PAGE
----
tv Tavis Smiley WHUT April 14, 2011 7:00pm-7:30pm EDT
>> i am tavis smiley. it is the states were most often feeling the pinch. first of tonight, a state's -- a conversation about how states are coping with massachusetts gov. deval patrick. he is out with a new book about his political journey. also tonight, dana delany is here. she is back in the primetime in the new drama "body of proof." coming up, right now. >> he needs extra help with this rating. >> i am james.
>> to everyone making a better. >> nationwide insurance supports tavis smiley. national life-insurance is working on improving financial literacy. nationwide is on your side. >> and by contributions to your pbs stations from ewser like you. thank you. [captioning made possible by kcet public television] tavis: the average income of the bottom 90% actually declined. meanwhile, the top 1% saw their income rise by an average of
more than a quarter of a million dollars each. that is due needs to pay less taxes? tavis: president obama discussing his plan for long- term deficit reduction. i am joined by massachusetts gov. deval patrick. the second term democrats is the author of "a reason to believe." he joins us tonight from washington. it is always have to give you -- to have you on this program, sir. i am anxious to get to the book. i enjoyed it. let me start with a few questions about the president's words today. this is my own assessment read i have not heard the president that forceful, that forthright and a longtime. i am happy to see it. is the president finally starting to find a spot? >> i am thrilled with the
speech. he put the real question to not just the republicans, but to the american people. the one that we are really debating, what kind of country do we want to live in? what is the character of this country? do we still believe in the american dream? what are we willing to sacrifice? tavis: how is this debate impacting the states? >> we are in pretty good shape in washington -- in massachusetts. we have delivered four budgets now. we have had to reduce headcount in state government, but we have also improved our bond rating, for example present we are the only state whose bond rating has improved in these times. we have invested in education, infrastructure, and in job creation. everybody knows that educating our kids, assuring a way forward in our an economy, considering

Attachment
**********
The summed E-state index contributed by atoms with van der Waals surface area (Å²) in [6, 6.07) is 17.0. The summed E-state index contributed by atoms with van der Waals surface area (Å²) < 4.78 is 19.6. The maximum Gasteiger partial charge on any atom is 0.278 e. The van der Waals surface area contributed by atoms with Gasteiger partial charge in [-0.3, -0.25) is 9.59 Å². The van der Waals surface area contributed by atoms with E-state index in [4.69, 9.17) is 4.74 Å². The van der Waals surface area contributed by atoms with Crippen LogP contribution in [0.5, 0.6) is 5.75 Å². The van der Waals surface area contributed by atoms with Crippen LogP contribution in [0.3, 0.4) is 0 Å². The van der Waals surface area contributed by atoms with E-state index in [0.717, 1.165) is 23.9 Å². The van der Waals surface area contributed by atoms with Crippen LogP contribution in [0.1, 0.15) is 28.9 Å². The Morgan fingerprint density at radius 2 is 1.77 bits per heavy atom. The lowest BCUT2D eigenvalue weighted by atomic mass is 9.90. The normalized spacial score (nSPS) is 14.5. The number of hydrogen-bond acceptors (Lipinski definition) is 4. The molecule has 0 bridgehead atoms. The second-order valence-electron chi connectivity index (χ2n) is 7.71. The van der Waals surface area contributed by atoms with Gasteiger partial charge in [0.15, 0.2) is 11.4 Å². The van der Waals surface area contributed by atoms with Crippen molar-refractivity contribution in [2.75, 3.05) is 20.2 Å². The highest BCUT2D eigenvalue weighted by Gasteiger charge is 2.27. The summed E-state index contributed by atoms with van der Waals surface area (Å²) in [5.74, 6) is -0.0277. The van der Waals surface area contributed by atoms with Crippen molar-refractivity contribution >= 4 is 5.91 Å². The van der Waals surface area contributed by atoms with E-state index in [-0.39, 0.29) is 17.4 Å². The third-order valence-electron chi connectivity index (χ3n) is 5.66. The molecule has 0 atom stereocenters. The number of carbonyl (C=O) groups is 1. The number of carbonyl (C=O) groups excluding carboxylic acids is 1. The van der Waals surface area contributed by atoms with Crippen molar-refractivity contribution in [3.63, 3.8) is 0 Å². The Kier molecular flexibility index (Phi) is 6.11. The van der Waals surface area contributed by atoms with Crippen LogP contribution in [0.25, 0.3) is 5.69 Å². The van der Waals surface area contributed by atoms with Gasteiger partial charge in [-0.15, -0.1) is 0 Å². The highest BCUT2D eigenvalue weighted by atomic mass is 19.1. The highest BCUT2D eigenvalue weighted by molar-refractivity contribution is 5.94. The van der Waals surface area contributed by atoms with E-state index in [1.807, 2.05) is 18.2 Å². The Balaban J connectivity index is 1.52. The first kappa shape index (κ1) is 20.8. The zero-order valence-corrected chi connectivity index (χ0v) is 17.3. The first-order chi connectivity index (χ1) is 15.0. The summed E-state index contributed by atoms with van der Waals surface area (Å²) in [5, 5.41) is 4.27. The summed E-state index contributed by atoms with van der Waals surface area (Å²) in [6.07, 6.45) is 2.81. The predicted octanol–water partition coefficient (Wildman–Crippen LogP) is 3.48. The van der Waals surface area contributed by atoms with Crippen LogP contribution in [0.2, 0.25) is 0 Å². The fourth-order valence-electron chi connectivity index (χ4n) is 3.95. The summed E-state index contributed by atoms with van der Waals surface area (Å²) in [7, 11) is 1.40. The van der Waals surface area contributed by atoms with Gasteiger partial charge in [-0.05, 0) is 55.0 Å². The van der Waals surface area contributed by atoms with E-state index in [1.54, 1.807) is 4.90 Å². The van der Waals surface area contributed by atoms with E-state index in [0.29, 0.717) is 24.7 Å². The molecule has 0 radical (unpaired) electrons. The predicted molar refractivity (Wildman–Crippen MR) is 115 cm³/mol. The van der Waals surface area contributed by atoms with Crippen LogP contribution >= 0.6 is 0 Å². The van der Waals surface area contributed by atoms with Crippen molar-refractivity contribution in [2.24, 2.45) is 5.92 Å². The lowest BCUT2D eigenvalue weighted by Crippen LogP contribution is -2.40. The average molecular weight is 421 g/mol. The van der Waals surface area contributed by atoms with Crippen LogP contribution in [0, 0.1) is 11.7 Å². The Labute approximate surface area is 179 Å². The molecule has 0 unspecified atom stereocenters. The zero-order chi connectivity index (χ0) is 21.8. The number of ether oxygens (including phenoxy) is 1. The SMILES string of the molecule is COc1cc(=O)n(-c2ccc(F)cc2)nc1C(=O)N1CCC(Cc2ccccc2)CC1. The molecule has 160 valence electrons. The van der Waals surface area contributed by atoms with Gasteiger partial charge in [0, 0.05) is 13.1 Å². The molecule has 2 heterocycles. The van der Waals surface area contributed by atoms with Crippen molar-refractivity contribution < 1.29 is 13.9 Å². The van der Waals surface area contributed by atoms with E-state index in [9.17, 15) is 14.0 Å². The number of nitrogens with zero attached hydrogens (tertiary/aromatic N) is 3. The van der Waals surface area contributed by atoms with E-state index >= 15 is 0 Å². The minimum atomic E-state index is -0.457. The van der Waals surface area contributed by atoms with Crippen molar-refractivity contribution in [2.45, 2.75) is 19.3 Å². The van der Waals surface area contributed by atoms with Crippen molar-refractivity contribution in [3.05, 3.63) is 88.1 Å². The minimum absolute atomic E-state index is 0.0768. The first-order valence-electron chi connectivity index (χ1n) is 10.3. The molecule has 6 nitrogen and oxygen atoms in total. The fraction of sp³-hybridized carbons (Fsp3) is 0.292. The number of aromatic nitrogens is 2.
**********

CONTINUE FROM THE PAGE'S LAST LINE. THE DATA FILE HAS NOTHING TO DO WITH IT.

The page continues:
our health care is the way to build a better and stronger commonwealth. we are coming out of recession faster than most of the rest of the country. this notion of trying to up and the federal government's role in partnership with the states, which seems to be implied by some of the republicans and the congress, is wrong. it puts an awful lot of good that we are trying to do for our people in jeopardy. tavis: though controls both houses a in massachusetts? >> democrats in both houses. we have a business community that is a range of political, across the political spectrum we have those in labor who are in every place. we have more in world independence then we have registered democrats and republicans combined. we come together to solve our big problems. tavis: i wonder how much
sympathy you have for these governors who are fighting across party. the difficulty that comes along with trying to deliver a budget on time, which you have done a few times in massachusetts. >> i have good, strong productive working relationships with the leaderships in both the house and senate. we do not agree on everything. the dynamic in massachusetts is not so much a partisan dynamic. it is an insider-outsider dynamic. i am an outsider. you can imagine what that drama has been. we get it done. i do not expect to agree on everything but the legislature. they did not expect to agree with me on everything. sometimes the differences will be sharp. what kind of community do we